For the first time since the Hamas takeover in June 2007, Palestinian national unity talks have a better chance of success than in previous times, and the Gaza situation is probably the reason.
This optimistic prediction can turn out terribly wrong, but I think the time is now ripe: the parties are much more realistic in their expectations and the public disgust with both sides after Gaza might produce the needed tipping point in favour of genuine reconciliation. Both negative and positive factors appear to favour such national unity among Palestinians today.
The assault on Gaza and its aftermath dramatically worsened the situation of activists on either side of the divide. Nationalists and Islamists suffered arrests, physical assault and witnessed killings because of their political affiliation.
Reports coming out of Gaza talk about militants affiliated with the ruling powers in Gaza violently attacking many nationalists, including cases of arrests, shooting (many intimidation style in the knees, legs and feet), as well as outright assassinations. Palestine TV has been broadcasting cases of individuals who claim to have been kidnapped (their term), injured or killed.
Hamas, on the other hand, has repeatedly called for the release of its supporters from West Bank jails and the opening of its charitable organisations, and has accused nationalists of helping out the Israelis during their assault.
There is no symmetry in the actions of the two major groups. Palestinian Authority supporters point out that the attacks in Gaza were brutal, violent and not based on the rule of law, whereas the case against the Palestinian Authority are mostly about administrative decisions taken by civilian officials and approved by the courts.
Hamas lost much support in its stronghold, in Gaza, following the end of the brutal Israeli assault. On the Palestinian Authority’s side, public support for President Mahmoud Abbas has also dipped as a result of his lackluster stand during the war on Gaza and the elapse of his legal term on January 9, 2009.
The lack of progress in the peace talks make Ramallah’s holding out on talks inappropriate. At one time it was thought that a breakthrough in the peace process, followed by a positive result in a national referendum, would strengthen Ramallah’s hand.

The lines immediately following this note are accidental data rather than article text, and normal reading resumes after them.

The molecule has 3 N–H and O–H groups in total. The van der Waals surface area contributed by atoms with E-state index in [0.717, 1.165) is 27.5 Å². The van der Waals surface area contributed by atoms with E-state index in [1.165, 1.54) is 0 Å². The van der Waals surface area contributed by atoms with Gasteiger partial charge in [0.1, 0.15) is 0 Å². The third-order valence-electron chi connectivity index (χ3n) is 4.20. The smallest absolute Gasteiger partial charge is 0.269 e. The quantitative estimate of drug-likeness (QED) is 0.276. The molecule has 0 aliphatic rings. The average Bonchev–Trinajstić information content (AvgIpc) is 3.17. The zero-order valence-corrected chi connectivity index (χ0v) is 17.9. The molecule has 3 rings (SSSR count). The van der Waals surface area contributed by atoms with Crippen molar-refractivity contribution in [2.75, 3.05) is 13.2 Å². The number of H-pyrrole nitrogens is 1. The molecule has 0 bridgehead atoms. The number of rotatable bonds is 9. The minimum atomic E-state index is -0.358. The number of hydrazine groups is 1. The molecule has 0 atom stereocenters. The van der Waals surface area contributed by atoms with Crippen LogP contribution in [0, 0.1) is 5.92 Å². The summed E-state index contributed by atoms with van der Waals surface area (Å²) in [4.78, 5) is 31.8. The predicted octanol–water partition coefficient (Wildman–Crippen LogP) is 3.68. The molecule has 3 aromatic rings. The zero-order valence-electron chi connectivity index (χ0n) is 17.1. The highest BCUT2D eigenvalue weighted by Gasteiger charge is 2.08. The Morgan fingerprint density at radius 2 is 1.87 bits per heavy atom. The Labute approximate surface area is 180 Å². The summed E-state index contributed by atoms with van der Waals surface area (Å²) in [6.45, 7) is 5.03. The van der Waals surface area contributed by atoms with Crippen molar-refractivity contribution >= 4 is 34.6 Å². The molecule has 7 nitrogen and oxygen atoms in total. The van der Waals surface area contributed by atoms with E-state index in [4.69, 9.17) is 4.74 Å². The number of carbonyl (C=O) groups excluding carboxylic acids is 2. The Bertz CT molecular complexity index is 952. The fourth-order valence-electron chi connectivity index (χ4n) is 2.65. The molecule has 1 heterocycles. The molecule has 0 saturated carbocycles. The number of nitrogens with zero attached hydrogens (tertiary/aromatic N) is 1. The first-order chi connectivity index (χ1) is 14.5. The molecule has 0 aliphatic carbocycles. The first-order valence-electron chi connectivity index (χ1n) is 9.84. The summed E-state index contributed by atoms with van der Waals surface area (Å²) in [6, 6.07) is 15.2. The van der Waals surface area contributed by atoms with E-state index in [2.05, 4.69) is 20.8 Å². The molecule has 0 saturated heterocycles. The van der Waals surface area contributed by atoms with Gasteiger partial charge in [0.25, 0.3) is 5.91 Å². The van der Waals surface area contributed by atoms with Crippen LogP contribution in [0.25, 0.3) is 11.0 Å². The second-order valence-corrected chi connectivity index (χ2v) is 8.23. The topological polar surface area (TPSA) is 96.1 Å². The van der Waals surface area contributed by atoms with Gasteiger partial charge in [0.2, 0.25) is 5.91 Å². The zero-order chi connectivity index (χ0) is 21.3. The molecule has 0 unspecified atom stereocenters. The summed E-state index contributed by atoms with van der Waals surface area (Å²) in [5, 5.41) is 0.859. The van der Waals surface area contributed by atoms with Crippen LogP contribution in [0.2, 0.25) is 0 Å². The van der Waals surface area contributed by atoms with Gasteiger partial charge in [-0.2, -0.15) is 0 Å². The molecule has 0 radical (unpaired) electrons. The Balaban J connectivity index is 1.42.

The aftermath of the brutal attacks on Gaza gave rise to a third power. Public opinion, independent leadership and non-Fateh and Hamas factions have been playing a bigger role in pushing the two large factions to close this nasty file of internal bickering and fighting.
The strong reaction from these groups following the mutual arrests produced quick results, both in Abbas’ call for the immediate release of Hamas leaders and the positive response from the Gaza powers. Politically, both groups failed to achieve their goals. Hamas’ military approach has failed as it has agreed to the ceasefire. Abbas also failed to produce the coveted peace treaty through political negotiations. Both Hamas and Fateh leaders have been weakened considerably as a result of the internal fighting.
For Hamas, the experience of running a government, even a reduced one, has had a humiliating result. Fateh’s arrogance, which failed to allow it to honestly and fairly deal with a rising competitor, has also taught it a lesson or two in the past two years.
Palestinian leaders of all colours and shades are convinced that the continuation of violent rivalry between the Islamic and nationalist leaderships will continue to have disastrous effects on the people. While anti-unity radicals in both groups continue to exist, the voice of the silent majority seems to be gathering steam. It has been argued that Palestinians are approaching the critical mass that would push for a different political resolution to the present madness. For better or worse, there is an acceptance that the rule of law and democratic processes are the only rational way to solve differences.
As Abbas’ presidential tenure has ended and the end of the Haniyeh-led Palestinian parliament term approaches, elections loom as the publicly accepted way to the question of who should be in charge of Palestine.
But elections will not happen without the consent of both Hamas and Fateh. In order to agree, the two sides must be convinced that the process will be free and fair, and they need to have a true chance to win.
Some argue that Hamas, which has been hurt by being in power, might actually prefer to return as a strong opposition and with a guarantee of legitimacy, rather than in power without freedom of movement and continued local and international ostracism. The lessons of Muslim Brotherhood leaders in Jordan and Egypt show that choosing not to win an overall majority (even if they think they can) is a saner policy than fighting for total power and finding yourself totally isolated.
Finally, the reconstruction of Gaza and the millions of dollars expected to come into the tiny strip provide perhaps the single biggest incentive for both sides. Hamas knows that an internationally acceptable government is a must for any money to enter. Europe and the US under Barack Obama are probably more willing to accept a role for Hamas in the new government.
Abbas and Prime Minister Salam Fayyad also need to work closely with Hamas which has control of the strip and therefore will have to be as flexible as the international community will allow. National unity is certainly a Palestinian as well as an Arab demand now, especially that the regular Arab summit, planed for March, in the Qatari capital of Doha is fast approaching.
Failure to achieve genuine unity that can be translated on the ground will undoubtedly lead to even further interference in Palestinian affairs. Unity, therefore, is the only choice for Palestinians.